Lynk official: ‘We’ve solved the uplink challenge’ for LEO satellite-to-phone connectivity
Cell-tower-in-space connectivity provider Lynk Global yesterday announced that it has proven that its low-earth-orbit (LEO) satellite-to-unmodified-cell-phone technology support two-way communications—a finding that could prove significant for the public-safety and critical-communications sectors.
“This month, Lynk proved out two-way communications capability,” Lynk COO Margot Deckard said yesterday during a session at the IWCE 2021 conference in Las Vegas. “We’ve repeatedly completed registration for hundreds of handsets in the United States, the United Kingdom and the Bahamas. We’ve also completed the registration process in the parking lot at Lynk headquarters in Falls Church, Va., and in the Loudon suburbs.
“So, we’ve solved the uplink challenge, and we’ve done it in very noisy environments.”
Indeed, Lynk conducted tests in Virginia at one of the busiest times of the day—just as schools let out and students typically use their wireless devices to contact parents and friends, Deckard said.
Traditional satellite providers utilize their own licensed spectrum that typically in frequency bands that are much higher than those used in LMR and commercial cellular networks. But Lynk’s model is to partner with a commercial mobile network operator (MNO) and use that carrier’s sub-1 GHz spectrum to support roaming via Lynk’s cell-tower-in-space technology.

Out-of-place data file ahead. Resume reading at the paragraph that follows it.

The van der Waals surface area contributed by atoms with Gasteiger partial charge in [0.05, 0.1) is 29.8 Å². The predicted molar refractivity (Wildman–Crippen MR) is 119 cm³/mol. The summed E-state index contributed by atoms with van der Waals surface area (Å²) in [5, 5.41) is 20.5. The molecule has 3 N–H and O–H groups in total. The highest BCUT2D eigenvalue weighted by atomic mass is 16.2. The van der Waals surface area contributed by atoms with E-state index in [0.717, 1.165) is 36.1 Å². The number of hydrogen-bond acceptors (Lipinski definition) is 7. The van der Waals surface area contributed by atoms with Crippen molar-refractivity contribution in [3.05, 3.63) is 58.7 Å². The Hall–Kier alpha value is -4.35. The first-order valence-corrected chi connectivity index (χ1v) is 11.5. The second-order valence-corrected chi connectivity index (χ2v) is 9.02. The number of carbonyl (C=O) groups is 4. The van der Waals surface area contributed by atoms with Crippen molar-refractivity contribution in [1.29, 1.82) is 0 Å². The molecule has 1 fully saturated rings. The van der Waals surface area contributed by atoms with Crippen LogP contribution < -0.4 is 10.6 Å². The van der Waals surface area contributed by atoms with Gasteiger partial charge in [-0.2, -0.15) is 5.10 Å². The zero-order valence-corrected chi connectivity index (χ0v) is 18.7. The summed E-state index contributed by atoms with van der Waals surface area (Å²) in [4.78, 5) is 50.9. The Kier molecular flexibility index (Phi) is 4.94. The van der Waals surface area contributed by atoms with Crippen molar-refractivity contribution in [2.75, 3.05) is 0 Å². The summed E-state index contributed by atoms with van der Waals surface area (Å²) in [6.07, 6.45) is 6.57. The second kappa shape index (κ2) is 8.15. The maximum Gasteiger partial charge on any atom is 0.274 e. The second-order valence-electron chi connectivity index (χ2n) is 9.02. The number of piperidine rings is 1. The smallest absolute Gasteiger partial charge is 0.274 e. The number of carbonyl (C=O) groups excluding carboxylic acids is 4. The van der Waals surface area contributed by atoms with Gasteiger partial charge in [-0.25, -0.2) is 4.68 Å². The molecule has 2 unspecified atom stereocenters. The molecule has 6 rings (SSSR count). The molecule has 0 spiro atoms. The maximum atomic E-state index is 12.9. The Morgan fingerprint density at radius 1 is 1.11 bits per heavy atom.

In addition to demonstrating the ability for Lynk to work in noisy environments, the test showed that Lynk does not interfere with signals in nearby spectrum bands, according to Deckard.
“We’re required to coordinate with all of the MNOs that didn’t loan us spectrum to test,” she said. “So, all of the big MNOs—like Verizon and AT&T—they follow very closely our testing schedule. They’ve tested for interference and found no interference issues.”
A former paramedic and firefighter, Deckard said she recognizes the potential impact that Lynk’s technology could have on a first-responder community that is searching constantly for resilient communications and greater coverage.
“We’re resilient backup communications that aren’t vulnerable to terrestrial degradation—we don’t melt in a fire, and we don’t blow down in a high-wind environment,” Deckard said.
“With the Lynk system, there won’t be coverage gaps when you’re fighting fires out West. You’ll know where your first-responders are and where those assets are.”